NUL needs facelift - Ma­hao

Lesotho Times - - News - Lekhetho Nt­sukun­yane

NA­TIONAL Univer­sity of Le­sotho (NUL) vice-chan­cel­lor, Nqosa Ma­hao, has urged “in­ter­este­d­in­ter­ested par­ties par­ties” to help up­grade the in­sti­tu­tion and en­sure it does not look like “a mere com­mu­nity col­lege”.

Pro­fes­sor Ma­hao said the facelift is sup­posed to be­gin later this year and seeks to make the coun­try’s lead­ing univer­sity more at­trac­tive to both lo­cal and for­eign stu­dents.st

Ad­dress­ing the media i in Maseru on Tues­day this week, Pro­fes­sor Ma­hao said NUL was cu cur­rently in a state of “grave deficit” in terms of re­sources which was mak­ing it look very or­di­nary and u unattrac­tive to stu­dents and staf staff. “At the mo­ment, w we are an in­sti­tu­tion which l lacks the

ca­pac­ity to at­tracta for- eign stu­dents and in­tel­lec­tu­als be­cause of the poor state of in­fra­struc­ture. For­eign stu­dents look at our fa­cil­i­ties and just by the ap­pear­ance of our univer­sity, they be­gin to won­der whether we could be the right col­lege to pro­vide for their ed­u­ca­tional re­quire­ments. In­ter­na­tional in­tel­lec­tu­als also shun us be­cause we look unattrac­tive,” he said.

Pro­fes­sor Ma­hao fur­ther re­vealed the Le­sotho Coun­cil on Higher Ed­u­ca­tion, which over­sees all the coun­try’s ter­tiary in­sti­tu­tions, in 2014 gave NUL a two-year dead­line to ei­ther re­vamp its fa­cil­i­ties or lose some of its ed­u­ca­tional pro­grammes.

“The Coun­cil made it clear in its re­port last year that we must up­grade our fa­cil­i­ties with more em­pha­sis on stu­dents’ ac­com­mo­da­tion. This over­sight body gave us two years to do this, and was clear if we don’t do some­thing about it dur­ing that pe­riod, it could be left with no choice but close down some pro­grammes we of­fer,” the vicechan­cel­lor said.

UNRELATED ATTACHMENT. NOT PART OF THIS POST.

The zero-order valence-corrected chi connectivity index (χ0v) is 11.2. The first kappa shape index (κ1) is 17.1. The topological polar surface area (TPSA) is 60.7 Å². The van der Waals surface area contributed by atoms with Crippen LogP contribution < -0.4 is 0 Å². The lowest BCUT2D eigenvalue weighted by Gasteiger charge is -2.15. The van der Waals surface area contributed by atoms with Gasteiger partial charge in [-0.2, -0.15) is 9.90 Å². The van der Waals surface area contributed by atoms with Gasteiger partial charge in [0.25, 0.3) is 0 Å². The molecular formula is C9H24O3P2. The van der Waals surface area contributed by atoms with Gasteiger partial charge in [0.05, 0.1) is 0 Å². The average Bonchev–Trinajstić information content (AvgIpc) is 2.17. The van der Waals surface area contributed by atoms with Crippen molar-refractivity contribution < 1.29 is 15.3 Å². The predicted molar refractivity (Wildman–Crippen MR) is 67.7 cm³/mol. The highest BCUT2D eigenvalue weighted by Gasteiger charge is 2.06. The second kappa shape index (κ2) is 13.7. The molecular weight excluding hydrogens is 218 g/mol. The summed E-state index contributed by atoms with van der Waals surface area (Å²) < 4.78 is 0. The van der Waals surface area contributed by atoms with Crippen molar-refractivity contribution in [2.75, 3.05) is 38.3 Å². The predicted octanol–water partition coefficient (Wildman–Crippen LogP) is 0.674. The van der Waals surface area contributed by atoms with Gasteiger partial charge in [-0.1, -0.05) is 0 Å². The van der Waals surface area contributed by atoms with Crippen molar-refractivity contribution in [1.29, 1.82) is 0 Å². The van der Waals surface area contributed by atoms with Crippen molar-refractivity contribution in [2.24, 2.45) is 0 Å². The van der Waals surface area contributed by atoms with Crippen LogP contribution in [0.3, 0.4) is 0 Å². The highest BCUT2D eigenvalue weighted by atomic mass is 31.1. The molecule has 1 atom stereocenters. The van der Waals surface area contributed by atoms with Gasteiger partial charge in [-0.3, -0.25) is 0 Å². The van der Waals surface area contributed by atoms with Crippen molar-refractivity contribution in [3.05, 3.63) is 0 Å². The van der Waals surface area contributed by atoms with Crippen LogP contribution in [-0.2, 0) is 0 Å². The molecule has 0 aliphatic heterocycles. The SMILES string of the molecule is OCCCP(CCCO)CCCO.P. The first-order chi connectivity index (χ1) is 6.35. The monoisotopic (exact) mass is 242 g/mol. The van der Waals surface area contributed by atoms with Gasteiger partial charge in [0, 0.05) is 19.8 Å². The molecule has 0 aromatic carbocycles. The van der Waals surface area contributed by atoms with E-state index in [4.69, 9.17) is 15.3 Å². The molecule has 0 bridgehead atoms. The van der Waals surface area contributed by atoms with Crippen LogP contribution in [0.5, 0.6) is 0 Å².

Be­cause of the “huge task” at hand, Pro­fes­sor Ma­hao said it was nec­es­sary for ev­ery in­ter­ested party — from the pri­vate sec­tor, in­di­vid­ual busi­ness­peo­ple, the var­sity’s for­mer stu­dents and or­di­nary cit­i­zens — to come to the party and make fi­nan­cial in­put to the pro­ject.

The pro­fes­sor fur­ther said the pro­ject was en­shrined in the NUL draft Strate­gic Plan of 2015-2020.

“I think the whole process of up­grad­ing the univer­sity will take us up to seven years. At the heart of the plan is the growth of the univer­sity in its aca­demic pro­gramme of­fer­ing, as well as stu­dent-en­rol­ment. The goal is to in­crease stu­dent-en­rol­ment from the cur­rent 10000 to 18 000 over the next five years.”

How­ever, for NUL to achieve this ob­jec­tive, Pro­fes­sor Ma­hao said man­age­ment had since de­vised three ways to at­tract in­vestors.

“We have sug­gested three ways by which we hope to at­tract in­vestors in this cam­paign. The first one is through the Public Pri­vate Part­ner­ship (PPP) model in which we are seek­ing com­pa­nies or groups with fi­nan­cial mus­cle to part­ner with NUL and in­vest in the univer­sity through in­fras­truc­ture­de­vel­op­ment.

“Se­condly, we are look­ing for fi­nan­cial as­sis­tance by way of grants. We are ap­peal­ing to or­gan­i­sa­tions, both lo­cal and in­ter­na­tional, to do­nate funds to us to ful­fill this de­vel­op­ment. And lastly, we are seek­ing fi­nan­cial con­tri­bu­tions even from the com­mu­nity and our alumni. No-mat­ter how much you will put in, we will ap­pre­ci­ate it,” Pro­fes­sor Ma­hao added.

Among key ar­eas ear­marked for de­vel­op­ment is stu­dents’ ac­com­mo­da­tion, with Pro­fes­sor Ma­hao high­light­ing the dire state of the sit­u­a­tion.

“At the mo­ment, the univer­sity can only ac­com­mo­date 1300 stu­dents. If the pro­jec­tion for stu­dent-en­rol­ment to 18 000 over the next five years is re­alised, the need and de­mand for hos­tel fa­cil­i­ties is ob­vi­ous,” he said.

“Again, a spe­cial stu­dent-cen­tre is needed. our cur­rent stu­dent wel­fare of­fices are small and in­ad­e­quate. And all this needs fund­ing, hence our spe­cial ap­peal for as­sis­tance to make the up­grad­ing a re­al­ity.”

NUL vice-chan­cel­lor Nqosa Ma­hao.

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